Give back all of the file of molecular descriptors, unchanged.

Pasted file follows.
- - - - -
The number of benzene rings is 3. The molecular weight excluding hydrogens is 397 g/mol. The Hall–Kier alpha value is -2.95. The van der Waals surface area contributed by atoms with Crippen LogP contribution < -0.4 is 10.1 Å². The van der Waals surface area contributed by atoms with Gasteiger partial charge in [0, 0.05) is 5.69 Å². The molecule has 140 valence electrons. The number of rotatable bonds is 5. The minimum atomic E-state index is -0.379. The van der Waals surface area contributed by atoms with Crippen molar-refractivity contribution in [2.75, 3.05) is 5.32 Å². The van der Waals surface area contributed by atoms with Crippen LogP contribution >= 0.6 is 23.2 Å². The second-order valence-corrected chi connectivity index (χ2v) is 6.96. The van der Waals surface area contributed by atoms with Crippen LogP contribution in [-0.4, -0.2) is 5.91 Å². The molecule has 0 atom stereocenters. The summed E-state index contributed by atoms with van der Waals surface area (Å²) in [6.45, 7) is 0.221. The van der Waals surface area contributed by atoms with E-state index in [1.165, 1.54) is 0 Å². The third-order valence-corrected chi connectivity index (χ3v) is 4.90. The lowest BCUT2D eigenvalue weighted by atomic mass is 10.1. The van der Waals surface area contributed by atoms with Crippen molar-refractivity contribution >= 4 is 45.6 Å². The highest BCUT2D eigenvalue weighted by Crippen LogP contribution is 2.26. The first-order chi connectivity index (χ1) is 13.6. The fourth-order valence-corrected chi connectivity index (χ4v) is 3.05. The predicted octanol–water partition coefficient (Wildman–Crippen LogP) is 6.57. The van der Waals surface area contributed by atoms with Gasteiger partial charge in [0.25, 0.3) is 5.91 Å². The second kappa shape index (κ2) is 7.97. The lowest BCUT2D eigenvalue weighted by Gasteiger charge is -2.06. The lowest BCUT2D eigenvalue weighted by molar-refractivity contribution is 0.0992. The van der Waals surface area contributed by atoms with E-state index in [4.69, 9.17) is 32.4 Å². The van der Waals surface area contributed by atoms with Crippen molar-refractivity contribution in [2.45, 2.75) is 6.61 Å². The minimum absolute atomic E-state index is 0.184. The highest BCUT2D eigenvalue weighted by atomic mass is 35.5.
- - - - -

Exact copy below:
The number of benzene rings is 3. The molecular weight excluding hydrogens is 397 g/mol. The Hall–Kier alpha value is -2.95. The van der Waals surface area contributed by atoms with Crippen LogP contribution < -0.4 is 10.1 Å². The van der Waals surface area contributed by atoms with Gasteiger partial charge in [0, 0.05) is 5.69 Å². The molecule has 140 valence electrons. The number of rotatable bonds is 5. The minimum atomic E-state index is -0.379. The van der Waals surface area contributed by atoms with Crippen molar-refractivity contribution in [2.75, 3.05) is 5.32 Å². The van der Waals surface area contributed by atoms with Crippen LogP contribution >= 0.6 is 23.2 Å². The second-order valence-corrected chi connectivity index (χ2v) is 6.96. The van der Waals surface area contributed by atoms with Crippen LogP contribution in [-0.4, -0.2) is 5.91 Å². The molecule has 0 atom stereocenters. The summed E-state index contributed by atoms with van der Waals surface area (Å²) in [6.45, 7) is 0.221. The van der Waals surface area contributed by atoms with E-state index in [1.165, 1.54) is 0 Å². The third-order valence-corrected chi connectivity index (χ3v) is 4.90. The lowest BCUT2D eigenvalue weighted by atomic mass is 10.1. The van der Waals surface area contributed by atoms with Crippen molar-refractivity contribution >= 4 is 45.6 Å². The highest BCUT2D eigenvalue weighted by Crippen LogP contribution is 2.26. The first-order chi connectivity index (χ1) is 13.6. The fourth-order valence-corrected chi connectivity index (χ4v) is 3.05. The predicted octanol–water partition coefficient (Wildman–Crippen LogP) is 6.57. The van der Waals surface area contributed by atoms with Gasteiger partial charge in [0.25, 0.3) is 5.91 Å². The second kappa shape index (κ2) is 7.97. The lowest BCUT2D eigenvalue weighted by Gasteiger charge is -2.06. The lowest BCUT2D eigenvalue weighted by molar-refractivity contribution is 0.0992. The van der Waals surface area contributed by atoms with E-state index in [4.69, 9.17) is 32.4 Å². The van der Waals surface area contributed by atoms with Crippen molar-refractivity contribution in [2.45, 2.75) is 6.61 Å². The minimum absolute atomic E-state index is 0.184. The highest BCUT2D eigenvalue weighted by atomic mass is 35.5.